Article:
Born in Paris (France) in 1953, Patrick Ascione completed classical music studies before training at the Groupe de musique expérimentale de Bourges (GMEB, France) in 1977-79 — the centre that would become the Institut international de musique électroacoustique (IMEB) in 1995. He enrolled in the first session on computer music given by the Institut de recherche et coordination acoustique/musique (Ircam, Paris, France), where he discovered computer-assisted composition.
From 1980 to ’84, Patrick Ascione worked at GMEB as a facilitator while honing his electroacoustic techniques and composing. In 2003 he created an electroacoustic course at École de musique in Cherbourg (France), which he taught until 2008. He then taught at the Conservatoire de musique et de danse in La Rochelle (France).
He quickly understood, as early as 1978, how electroacoustic music offered a physical dimension of sound and was a form of art where ones applies sounds on a medium, as a painter applies colours on canvas. So he started composing pieces with colourful titles like Métamorphose d’un jaune citron and Bleus et formes. Then, he started working on concepts of “spatial polyphony” and space writing as an extension of stereophonic composition, the mode of composition in use in the studios at the time. In 1987-89 he composed Espaces-paradoxes, the first piece in 16 real tracks, integrating the parameters of spatialization and playback (“demixing”) to his writing process. Followed the works Chants sphériques, Couleurs d’espaces, Holophonie ou la baleine rouge, Danse de l’aube, Barcarolle pour studio et bande, Enième…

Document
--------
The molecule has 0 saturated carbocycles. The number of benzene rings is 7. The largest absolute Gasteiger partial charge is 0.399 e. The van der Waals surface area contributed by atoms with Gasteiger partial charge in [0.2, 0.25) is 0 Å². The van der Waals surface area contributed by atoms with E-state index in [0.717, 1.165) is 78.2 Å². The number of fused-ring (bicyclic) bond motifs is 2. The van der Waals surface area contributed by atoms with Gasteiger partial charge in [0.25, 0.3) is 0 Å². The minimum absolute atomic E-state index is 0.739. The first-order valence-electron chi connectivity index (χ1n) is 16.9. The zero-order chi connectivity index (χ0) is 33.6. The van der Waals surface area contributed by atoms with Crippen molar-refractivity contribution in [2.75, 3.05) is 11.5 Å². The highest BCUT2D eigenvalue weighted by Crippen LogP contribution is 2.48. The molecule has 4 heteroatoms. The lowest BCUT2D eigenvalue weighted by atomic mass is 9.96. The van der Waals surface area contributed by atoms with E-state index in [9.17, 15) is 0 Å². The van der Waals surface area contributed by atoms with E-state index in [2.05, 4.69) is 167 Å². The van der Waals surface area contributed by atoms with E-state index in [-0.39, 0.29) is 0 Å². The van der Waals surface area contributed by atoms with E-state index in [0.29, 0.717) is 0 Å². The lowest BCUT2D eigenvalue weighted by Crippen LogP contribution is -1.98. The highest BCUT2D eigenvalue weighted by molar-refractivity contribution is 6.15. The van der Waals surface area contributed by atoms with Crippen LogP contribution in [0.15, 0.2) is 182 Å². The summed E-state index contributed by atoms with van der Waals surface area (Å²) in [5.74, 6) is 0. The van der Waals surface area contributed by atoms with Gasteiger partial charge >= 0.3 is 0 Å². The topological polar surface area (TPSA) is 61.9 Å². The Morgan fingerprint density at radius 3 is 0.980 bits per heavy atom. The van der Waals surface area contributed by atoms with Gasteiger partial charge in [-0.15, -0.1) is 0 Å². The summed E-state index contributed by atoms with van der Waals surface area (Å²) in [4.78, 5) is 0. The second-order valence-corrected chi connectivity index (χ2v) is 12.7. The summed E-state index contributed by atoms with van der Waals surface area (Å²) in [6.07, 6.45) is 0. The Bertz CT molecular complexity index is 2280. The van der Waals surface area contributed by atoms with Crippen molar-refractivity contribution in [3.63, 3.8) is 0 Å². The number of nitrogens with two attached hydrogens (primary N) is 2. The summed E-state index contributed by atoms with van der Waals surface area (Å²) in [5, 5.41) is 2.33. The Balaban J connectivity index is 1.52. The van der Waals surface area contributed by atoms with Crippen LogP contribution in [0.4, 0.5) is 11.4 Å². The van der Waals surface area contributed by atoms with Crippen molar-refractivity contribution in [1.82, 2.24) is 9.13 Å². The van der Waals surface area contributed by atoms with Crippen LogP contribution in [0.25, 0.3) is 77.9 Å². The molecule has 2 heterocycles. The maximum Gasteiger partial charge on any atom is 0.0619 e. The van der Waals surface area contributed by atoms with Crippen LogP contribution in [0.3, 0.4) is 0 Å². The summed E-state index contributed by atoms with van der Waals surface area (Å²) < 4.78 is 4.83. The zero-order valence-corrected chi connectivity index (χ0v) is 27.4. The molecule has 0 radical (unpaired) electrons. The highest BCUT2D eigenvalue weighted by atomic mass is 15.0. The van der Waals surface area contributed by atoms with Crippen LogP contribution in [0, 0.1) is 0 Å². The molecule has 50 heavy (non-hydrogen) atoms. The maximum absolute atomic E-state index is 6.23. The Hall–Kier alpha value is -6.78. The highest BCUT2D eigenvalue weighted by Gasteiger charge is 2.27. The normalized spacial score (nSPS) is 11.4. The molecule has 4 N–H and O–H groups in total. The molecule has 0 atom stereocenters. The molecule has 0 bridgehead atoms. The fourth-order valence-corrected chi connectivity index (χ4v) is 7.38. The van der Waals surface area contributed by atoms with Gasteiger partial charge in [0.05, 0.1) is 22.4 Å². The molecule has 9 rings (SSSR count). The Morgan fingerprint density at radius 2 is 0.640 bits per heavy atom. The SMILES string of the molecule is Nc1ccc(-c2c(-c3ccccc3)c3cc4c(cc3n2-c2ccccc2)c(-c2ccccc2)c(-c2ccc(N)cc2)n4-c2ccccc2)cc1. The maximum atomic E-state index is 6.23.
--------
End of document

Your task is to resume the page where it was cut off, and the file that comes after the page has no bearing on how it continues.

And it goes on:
Most of those works were commissioned by major centres (Ina-GRM, CIRM, Musiques & Recherches…) and the French State (Music Office). They have won several international awards.
“The most important thing is not only that the medium we use (computer, magnetic tape…) serves as the faithful memory, the exact transcription of the composer’s will, but that the very nature of this medium allows us to present a whole universe of new senses and as-yet-unperceived perceptible phenomena that would be absolutely impossible for us to imagine and translate into any form whatsoever… That is what makes acousmatic music truly groundbreaking compared to scored instrumental compositions.”